Task preparation and task repetition: Two-component model of task switching
Date of Original Version
Abstract or Description
The switch cost (the disadvantage of performing a new task vs. a repeated task) has been attributed to lack of preparation for the switched task or priming of the repeated task. These sources were examined by manipulating foreknowledge of task transition (repeat or switch), response-to-stimulus interval (RSI), and practice level. Regardless of foreknowledge, the cost decreased with RSI and practice. The reduction was greater with foreknowledge than with no foreknowledge, and the amount of switch cost did not depend on foreknowledge. These results suggest that the switch cost with foreknowledge may consist of both inadequate preparation and repetition benefit but the switch cost with no foreknowledge may reflect repetition benefit only. An ACT-R (adaptive control of thought-rational) model was proposed, accommodating both preparation and priming effect with 2 independent processes: conflict resolution among productions and decay of chunk activation.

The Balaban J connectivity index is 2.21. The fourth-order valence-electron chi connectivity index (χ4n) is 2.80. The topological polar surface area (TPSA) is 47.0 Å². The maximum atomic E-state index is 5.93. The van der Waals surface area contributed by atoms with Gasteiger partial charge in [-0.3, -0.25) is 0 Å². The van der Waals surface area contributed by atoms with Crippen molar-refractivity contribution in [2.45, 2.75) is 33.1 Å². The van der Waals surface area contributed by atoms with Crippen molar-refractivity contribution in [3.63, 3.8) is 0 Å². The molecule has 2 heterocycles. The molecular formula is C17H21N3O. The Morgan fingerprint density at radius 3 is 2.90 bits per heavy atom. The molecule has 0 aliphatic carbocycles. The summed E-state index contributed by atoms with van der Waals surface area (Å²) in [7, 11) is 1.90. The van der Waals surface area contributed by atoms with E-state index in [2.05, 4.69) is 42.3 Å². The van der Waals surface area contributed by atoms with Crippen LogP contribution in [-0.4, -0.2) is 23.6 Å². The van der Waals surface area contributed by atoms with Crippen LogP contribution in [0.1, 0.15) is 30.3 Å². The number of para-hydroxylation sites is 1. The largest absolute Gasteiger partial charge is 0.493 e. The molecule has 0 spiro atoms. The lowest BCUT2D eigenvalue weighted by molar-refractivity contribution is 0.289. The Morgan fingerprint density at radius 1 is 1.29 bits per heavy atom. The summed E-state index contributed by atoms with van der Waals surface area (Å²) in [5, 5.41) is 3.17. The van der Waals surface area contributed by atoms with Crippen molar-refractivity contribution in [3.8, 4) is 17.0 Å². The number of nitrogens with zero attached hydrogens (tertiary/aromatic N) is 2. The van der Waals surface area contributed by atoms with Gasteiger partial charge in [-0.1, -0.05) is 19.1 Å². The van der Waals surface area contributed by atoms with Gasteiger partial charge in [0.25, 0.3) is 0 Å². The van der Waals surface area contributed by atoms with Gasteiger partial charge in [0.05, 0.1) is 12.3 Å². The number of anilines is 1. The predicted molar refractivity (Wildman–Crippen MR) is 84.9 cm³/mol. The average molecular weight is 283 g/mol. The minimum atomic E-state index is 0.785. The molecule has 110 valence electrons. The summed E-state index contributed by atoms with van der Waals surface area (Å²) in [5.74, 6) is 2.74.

Journal of Experimental Psychology: General, 103, 4, 764-778.